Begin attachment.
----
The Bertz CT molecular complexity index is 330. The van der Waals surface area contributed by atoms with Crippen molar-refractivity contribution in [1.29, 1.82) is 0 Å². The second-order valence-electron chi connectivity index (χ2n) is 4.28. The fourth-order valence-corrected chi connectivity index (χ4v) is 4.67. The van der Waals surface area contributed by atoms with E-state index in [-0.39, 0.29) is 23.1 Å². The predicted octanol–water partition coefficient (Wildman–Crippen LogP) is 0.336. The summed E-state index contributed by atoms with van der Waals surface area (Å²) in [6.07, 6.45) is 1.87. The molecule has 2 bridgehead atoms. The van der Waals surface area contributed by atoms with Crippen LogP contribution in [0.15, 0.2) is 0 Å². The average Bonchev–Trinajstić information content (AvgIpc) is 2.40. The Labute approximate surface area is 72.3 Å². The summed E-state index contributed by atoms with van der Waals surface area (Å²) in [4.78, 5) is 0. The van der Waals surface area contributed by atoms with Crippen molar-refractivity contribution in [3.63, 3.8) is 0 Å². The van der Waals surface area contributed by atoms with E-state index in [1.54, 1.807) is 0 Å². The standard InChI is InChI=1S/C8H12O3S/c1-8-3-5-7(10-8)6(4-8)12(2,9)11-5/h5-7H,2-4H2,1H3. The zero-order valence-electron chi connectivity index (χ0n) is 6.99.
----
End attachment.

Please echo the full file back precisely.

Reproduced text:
The Bertz CT molecular complexity index is 330. The van der Waals surface area contributed by atoms with Crippen molar-refractivity contribution in [1.29, 1.82) is 0 Å². The second-order valence-electron chi connectivity index (χ2n) is 4.28. The fourth-order valence-corrected chi connectivity index (χ4v) is 4.67. The van der Waals surface area contributed by atoms with E-state index in [-0.39, 0.29) is 23.1 Å². The predicted octanol–water partition coefficient (Wildman–Crippen LogP) is 0.336. The summed E-state index contributed by atoms with van der Waals surface area (Å²) in [6.07, 6.45) is 1.87. The molecule has 2 bridgehead atoms. The van der Waals surface area contributed by atoms with Crippen LogP contribution in [0.15, 0.2) is 0 Å². The average Bonchev–Trinajstić information content (AvgIpc) is 2.40. The Labute approximate surface area is 72.3 Å². The summed E-state index contributed by atoms with van der Waals surface area (Å²) in [4.78, 5) is 0. The van der Waals surface area contributed by atoms with Crippen molar-refractivity contribution in [3.63, 3.8) is 0 Å². The van der Waals surface area contributed by atoms with E-state index in [1.54, 1.807) is 0 Å². The standard InChI is InChI=1S/C8H12O3S/c1-8-3-5-7(10-8)6(4-8)12(2,9)11-5/h5-7H,2-4H2,1H3. The zero-order valence-electron chi connectivity index (χ0n) is 6.99.